Blood pressure treatment could lower risk of dementia, study says

A new study is adding to the growing body of evidence suggesting that blood pressure lowering could have a beneficial effect on cognitive function.

The research meta-analysis of six prospective studies, which was published in Lancet Neurology, found that the group of study participants with high blood pressure taking an antihypertensive medication had a reduced risk for developing dementia (12%) and Alzheimer’s disease (16%), compared with the group of older adult patients not on an antihypertensive medication.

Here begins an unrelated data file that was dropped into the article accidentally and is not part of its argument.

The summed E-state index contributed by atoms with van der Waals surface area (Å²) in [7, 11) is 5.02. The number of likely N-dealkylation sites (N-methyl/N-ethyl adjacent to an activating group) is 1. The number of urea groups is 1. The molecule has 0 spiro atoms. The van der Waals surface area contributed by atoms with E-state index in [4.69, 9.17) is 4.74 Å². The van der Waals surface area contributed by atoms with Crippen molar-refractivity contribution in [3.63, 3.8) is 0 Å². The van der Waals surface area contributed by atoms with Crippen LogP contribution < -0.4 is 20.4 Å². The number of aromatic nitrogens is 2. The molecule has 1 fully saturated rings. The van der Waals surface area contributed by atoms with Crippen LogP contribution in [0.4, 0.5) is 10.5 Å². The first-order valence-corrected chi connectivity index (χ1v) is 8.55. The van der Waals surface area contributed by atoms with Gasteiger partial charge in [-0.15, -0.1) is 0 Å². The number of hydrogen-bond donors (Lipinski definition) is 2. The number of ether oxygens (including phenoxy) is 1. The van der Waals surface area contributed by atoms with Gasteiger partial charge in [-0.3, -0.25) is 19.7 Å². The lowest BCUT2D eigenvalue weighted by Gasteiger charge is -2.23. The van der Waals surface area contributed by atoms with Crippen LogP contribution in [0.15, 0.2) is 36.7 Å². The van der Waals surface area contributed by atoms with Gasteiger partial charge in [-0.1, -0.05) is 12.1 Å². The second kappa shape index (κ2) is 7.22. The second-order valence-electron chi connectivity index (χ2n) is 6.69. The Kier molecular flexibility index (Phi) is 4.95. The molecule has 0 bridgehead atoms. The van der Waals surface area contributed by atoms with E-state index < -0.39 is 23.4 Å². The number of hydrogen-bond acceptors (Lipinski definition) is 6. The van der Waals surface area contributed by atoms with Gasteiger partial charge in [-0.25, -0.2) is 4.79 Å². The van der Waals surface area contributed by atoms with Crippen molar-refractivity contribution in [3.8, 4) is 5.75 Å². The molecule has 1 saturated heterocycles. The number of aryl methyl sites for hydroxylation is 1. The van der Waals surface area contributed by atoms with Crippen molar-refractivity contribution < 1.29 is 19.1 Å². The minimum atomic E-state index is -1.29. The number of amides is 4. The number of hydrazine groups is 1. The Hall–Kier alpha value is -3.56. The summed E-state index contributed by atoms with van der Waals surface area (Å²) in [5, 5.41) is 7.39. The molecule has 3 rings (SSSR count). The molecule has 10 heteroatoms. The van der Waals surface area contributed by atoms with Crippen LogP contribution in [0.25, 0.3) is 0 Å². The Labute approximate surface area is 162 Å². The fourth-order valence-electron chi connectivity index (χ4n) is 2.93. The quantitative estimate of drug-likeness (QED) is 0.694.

For patients with normal or well-controlled hypertension, the researchers found no link to a reduced risk for dementia. In all, the research included data from 30,000 adults older than 55 years who did not have dementia at the study's start. When patients were followed up during a median 7 to 22 years, 3,728 patients had developed dementia, and 1,741 had Alzheimer’s disease.

The study authors added that no specific antihypertensive medication or drug class was superior in lowering the patients’ risk of dementia.